Adult Career Seekers

There are approximately 1500 apprentices at PNCI. Their average age is thirty. Some of them have experience gained through non-union construction work. They come to union apprenticeship programs looking for more security, a better wage and health benefits for their families.

Many apprentices, however, are making a complete career change. You will meet people who decided that life behind a computer or a cash register wasn’t providing the lifestyle they desired, people who wanted out of their high rise office tower or manufacturing plant, people with college degrees in a subject that didn’t lead them to career success or satisfaction, and people who are simply looking for a fresh start.

It can be challenging to become an adult career changer but there is also joy in learning new skills and satisfaction in knowing that you’re able to perform a once-difficult task better and faster now.

Be Realistic about Potential Barriers & Solutions

Are you ready for the physical challenges of construction work? There is all sorts of weather in which to work here in the beautiful Northwest. Stamina is required to be on your feet and on the go all day. Every job has challenges; in construction you could be working at great heights and other times working in confined spaces.

It might be financially challenging at first to join the construction industry. You may need to rely on savings and family support as you relaunch your career. Your apprenticeship classes are free but you will need to buy books each quarter. Work clothes, boots, tool bags and tools will be additional expenses. Reliable transportation is vital for an apprentice too.

If you need assistance with the transition, your Apprenticeship Coordinator can refer you for support services. For example, financial assistance for child care, tools and gas money is available through a variety of resources.

Applying for Your Apprenticeship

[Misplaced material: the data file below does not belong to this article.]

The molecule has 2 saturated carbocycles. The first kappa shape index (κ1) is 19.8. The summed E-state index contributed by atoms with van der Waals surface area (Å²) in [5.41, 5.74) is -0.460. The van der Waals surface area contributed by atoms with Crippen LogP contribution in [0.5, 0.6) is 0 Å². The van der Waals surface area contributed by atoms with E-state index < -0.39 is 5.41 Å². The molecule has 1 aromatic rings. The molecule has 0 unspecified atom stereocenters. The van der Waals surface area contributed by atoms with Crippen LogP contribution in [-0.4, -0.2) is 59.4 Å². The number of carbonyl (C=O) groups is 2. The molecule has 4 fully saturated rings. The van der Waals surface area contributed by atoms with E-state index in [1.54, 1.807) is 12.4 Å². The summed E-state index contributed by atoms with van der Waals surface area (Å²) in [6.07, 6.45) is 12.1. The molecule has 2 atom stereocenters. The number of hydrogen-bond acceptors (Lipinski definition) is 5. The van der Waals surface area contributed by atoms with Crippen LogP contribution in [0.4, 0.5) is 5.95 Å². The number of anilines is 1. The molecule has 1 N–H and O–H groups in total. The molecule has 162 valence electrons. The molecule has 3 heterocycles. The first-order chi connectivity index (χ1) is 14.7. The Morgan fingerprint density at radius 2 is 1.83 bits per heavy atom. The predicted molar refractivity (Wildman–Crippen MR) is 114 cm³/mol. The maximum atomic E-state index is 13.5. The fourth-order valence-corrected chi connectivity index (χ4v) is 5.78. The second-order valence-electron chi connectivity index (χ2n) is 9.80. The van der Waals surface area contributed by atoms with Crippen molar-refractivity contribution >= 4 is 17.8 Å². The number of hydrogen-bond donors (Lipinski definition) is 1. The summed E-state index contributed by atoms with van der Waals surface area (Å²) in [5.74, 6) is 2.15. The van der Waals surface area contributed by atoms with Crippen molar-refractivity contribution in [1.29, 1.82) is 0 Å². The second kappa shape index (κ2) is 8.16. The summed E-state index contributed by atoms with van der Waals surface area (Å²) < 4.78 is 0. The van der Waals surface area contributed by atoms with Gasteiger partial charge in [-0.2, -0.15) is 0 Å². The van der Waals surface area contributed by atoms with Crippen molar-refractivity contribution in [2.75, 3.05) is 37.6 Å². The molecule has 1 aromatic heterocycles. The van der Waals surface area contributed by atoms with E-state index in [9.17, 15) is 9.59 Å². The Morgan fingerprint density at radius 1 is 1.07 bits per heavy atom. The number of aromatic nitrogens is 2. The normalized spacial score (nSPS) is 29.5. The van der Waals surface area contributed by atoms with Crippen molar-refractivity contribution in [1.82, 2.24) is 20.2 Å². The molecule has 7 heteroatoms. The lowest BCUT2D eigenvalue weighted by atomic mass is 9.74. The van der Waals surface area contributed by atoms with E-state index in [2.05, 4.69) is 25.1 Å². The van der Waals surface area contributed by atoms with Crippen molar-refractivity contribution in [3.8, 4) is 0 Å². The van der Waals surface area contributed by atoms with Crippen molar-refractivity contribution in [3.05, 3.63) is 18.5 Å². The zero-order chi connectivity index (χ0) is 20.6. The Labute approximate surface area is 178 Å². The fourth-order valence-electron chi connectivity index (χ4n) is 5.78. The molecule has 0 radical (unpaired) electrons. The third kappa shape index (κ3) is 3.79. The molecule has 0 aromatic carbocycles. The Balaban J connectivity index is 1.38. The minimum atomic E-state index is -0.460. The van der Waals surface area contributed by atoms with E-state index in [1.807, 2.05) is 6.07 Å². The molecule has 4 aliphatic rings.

Adult career changers may choose to enroll in a short pre-apprenticeship program to become a stronger candidate for an apprenticeship or apply directly to one of PNCI’s five apprenticeship programs.

Decide which of our five (5) programs you wish to apply for. PNCI prepares construction professionals in the following trades: 

Determine if the Joint Apprenticeship Training Committee (JATC) overseeing the specific apprenticeship is accepting applications. This is decided on a monthly basis, as the committee monitors the current number of apprentices and the amount of jobs available. When there is a building boom, union contractors have lots of work and need more Carpenters and their apprentices, creating demand. The JATC will seek more applications. If the construction industry slows down or if there are an excessive number of apprentices not working, the JATC will stop taking applications; it would be unethical to bring more apprentices into the program only to be unemployed and feel frustrated.

If the apprenticeship you seek is not open, consider what you can do now to be an outstanding candidate in the near future. Carpenters are industrial athletes; what can you do to improve your flexibility, strength and endurance? Can you collect work references that demonstrate your ability to learn, accept feedback, communicate and work as a team member? Are you ready to pass a pre-employment drug test? Should you consider a pre-apprenticeship or employment in a related field? Do you already have experience doing physical labor and adapting to working outdoors in various weather situations?

If your apprenticeship program is open, complete the online application. Choose a date to attend Required Pre-Interview Preparation. Upon completing this online workshop, you will be scheduled for your interview with the JATC (typically in the next month). Your application and interview are scored and ranked. Top ranking individuals will be invited to become an apprentice as space becomes available.

Understand how selective this process is. This is not like applying for a job that needs a warm body tomorrow or to a college that needs tuition-paying students. Your application indicates that you are making a career path choice. An invitation to join an apprenticeship is the Carpenters Union investing in your future success; the Union will commit about $35,000 to your “free” four-year training program.

Your interview is the opportunity to tell your story and demonstrate commitment to your career plan. Prepare for your interview. Anticipate what the JATC members might ask you and practice your answers. Make a list of your positive qualities and the pertinent life experiences (manual labor, working in adverse weather, previous construction jobs, etc.) you want to remember to mention.